“To the bathroom. I’ve got to take a painkiller.” He replied.
He made it to the bathroom and filled the glass near the sink with water, reaching for the bottle of painkillers on the counter.
A minute later, a scream shattered the peace of night.
Adrenaline rushed through him, followed immediately by fear.
What if something had happened to his wife?
He rushed from the bathroom and he froze.
Mrs. Klaus was nowhere to be seen, and the front door of his apartment was handing wide open.
His breath caught in his throat.
Mr. Klaus rushed into the hallway, rushing barefoot down the hallways, searching frantically for his lost wife. She couldn’t walk that fast, but if she evaded him, she could go downstairs, leave the apartment, and go out into the street. Karl didn’t even want to think about what could happen to her if she got outside…
“Emily!” He called. “Emily!”
After a few minutes of searching, he finally found his wife, emerging confusedly from a room that had been apparently left unlocked.
“Emily!” He cried with relief upon seeing her.
She rushed into his arms, crying and repeating his name.
“Did you scream?” He asked her.
She shook her head.
“They’re coming for you.” She said softly, her eyes wide with fear.
“Let’s get you back home. I’ve got to call the police.”
Together, they headed back to the safety of their apartment.
In the darkness, Jenny Sampson made her way over towards the fire escape. The night around her was silent, and the only sound she could hear was her own breathing and her footsteps upon the dried grass. Ever since the lock on her door had suddenly broken a week ago, the fire escape had been her means of getting into her apartment. While she understood it was risky to leave her fire escape window unlocked, she was unable to afford a locksmith, and therefore had to make the best of her situation.
Jenny locked her bike to the metal of the fire escape, balancing the five pound bag of cat food on her leg as she did so.
There was very little light around, the only illumination coming from the moonlight above. It was a full moon, luckily, but it was still almost too dim for her to lock the bicycle.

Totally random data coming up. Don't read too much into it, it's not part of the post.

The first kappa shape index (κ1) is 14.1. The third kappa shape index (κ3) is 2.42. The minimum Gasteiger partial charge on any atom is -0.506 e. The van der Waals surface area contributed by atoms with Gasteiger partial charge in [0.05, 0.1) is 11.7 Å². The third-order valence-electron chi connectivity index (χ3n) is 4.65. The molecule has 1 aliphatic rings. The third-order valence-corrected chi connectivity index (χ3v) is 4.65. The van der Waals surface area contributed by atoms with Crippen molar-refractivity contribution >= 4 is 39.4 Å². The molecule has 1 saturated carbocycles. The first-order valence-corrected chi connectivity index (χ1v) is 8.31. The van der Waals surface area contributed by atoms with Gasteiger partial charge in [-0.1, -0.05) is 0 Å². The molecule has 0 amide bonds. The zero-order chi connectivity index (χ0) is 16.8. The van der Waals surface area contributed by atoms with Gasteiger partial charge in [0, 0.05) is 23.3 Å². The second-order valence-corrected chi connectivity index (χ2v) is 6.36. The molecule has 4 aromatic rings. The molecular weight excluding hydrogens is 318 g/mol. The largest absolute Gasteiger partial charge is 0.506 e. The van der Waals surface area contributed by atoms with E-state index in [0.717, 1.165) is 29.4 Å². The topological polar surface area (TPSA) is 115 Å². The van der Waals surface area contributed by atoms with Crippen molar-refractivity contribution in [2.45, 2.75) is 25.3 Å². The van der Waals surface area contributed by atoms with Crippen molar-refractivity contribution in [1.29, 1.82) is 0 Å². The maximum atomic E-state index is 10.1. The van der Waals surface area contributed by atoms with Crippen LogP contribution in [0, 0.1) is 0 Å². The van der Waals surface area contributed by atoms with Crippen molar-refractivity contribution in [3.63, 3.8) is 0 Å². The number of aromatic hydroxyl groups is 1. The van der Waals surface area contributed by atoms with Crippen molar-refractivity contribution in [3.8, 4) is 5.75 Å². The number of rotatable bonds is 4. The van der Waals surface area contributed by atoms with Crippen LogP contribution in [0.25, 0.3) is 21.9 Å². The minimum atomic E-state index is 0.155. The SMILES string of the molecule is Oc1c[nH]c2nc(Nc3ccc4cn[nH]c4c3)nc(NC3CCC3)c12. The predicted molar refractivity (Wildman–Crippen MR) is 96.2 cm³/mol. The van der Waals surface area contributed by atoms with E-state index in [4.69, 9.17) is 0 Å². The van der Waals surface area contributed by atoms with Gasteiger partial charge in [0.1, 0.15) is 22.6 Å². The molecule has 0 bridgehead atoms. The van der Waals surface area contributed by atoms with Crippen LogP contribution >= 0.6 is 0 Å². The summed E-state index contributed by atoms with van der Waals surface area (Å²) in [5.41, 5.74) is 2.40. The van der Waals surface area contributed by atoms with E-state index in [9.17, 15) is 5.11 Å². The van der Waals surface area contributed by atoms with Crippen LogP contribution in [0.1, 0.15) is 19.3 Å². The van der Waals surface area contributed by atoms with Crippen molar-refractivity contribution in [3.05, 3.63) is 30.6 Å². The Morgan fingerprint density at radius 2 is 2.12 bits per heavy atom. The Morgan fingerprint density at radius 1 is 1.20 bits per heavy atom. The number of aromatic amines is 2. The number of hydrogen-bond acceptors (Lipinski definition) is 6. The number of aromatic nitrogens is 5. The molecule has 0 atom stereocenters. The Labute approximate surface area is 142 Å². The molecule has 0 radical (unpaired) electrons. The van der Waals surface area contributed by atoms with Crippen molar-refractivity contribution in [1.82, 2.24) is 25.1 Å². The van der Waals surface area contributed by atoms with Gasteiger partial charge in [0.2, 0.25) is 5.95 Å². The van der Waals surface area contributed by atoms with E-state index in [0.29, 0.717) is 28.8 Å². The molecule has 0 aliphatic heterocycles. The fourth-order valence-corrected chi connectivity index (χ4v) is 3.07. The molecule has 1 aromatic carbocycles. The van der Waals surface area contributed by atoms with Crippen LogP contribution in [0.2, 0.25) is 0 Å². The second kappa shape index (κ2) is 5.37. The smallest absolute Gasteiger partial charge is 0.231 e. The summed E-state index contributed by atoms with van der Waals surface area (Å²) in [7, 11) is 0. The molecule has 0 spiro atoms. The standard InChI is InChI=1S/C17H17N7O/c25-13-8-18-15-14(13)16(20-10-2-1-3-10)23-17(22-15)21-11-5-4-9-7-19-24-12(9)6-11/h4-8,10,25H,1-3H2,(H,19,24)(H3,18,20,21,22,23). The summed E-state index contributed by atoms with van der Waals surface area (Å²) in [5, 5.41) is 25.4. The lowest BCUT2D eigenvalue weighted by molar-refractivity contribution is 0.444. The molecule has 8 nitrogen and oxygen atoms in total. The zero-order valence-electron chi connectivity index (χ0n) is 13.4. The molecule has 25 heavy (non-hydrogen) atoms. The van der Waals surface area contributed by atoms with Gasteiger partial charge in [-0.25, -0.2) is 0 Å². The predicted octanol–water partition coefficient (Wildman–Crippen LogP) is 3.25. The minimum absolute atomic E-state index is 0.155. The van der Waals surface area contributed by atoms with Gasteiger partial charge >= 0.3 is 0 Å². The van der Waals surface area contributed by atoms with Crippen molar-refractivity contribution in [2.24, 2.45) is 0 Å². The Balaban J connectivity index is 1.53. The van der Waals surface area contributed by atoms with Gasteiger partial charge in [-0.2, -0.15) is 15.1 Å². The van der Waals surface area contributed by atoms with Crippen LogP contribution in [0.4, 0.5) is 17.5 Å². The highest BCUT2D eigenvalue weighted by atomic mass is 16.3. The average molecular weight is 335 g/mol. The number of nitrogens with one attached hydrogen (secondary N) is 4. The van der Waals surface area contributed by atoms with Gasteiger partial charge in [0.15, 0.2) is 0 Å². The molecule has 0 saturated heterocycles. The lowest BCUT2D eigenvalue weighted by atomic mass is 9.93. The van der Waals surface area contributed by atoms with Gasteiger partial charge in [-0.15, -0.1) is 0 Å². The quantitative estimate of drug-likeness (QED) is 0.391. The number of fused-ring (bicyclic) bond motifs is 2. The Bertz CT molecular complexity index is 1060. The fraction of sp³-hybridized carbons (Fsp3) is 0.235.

“Damn.” She cursed quietly, fumbling with the lock.
She would have gone and bought the cat food earlier, had she not been teaching a ballet lesson that had gone on until seven-thirty and after that, had to practice at the studio for the upcoming ballet she would be dancing in. By the time she was finished, it was ten thirty at night. She then had to ride her bicycle back to her apartment, change clothing, and go out again to buy food for her cat.
The young blonde dancer locked her bike up and began climbing the fire escape, carrying the cat food under one arm, and her bicycle helmet under the other.
Halfway up the stairs, she heard a muffled scream ringing from within the apartment complex.
She froze, her heart skipping a beat.
Her mind sprang to the conclusion that someone had just been killed. She was aware that she could be dramatic at times and assume the worst, but this time, she was sure she was right.
Should she go up or down? If she went up to her apartment, the attacker of whoever screamed could possibly be in her apartment. If she remained on the fire escape, she could still be harmed. What if the murderer climbed out onto the fire escape to get away? What if there were others on the ground, or on the fire escape?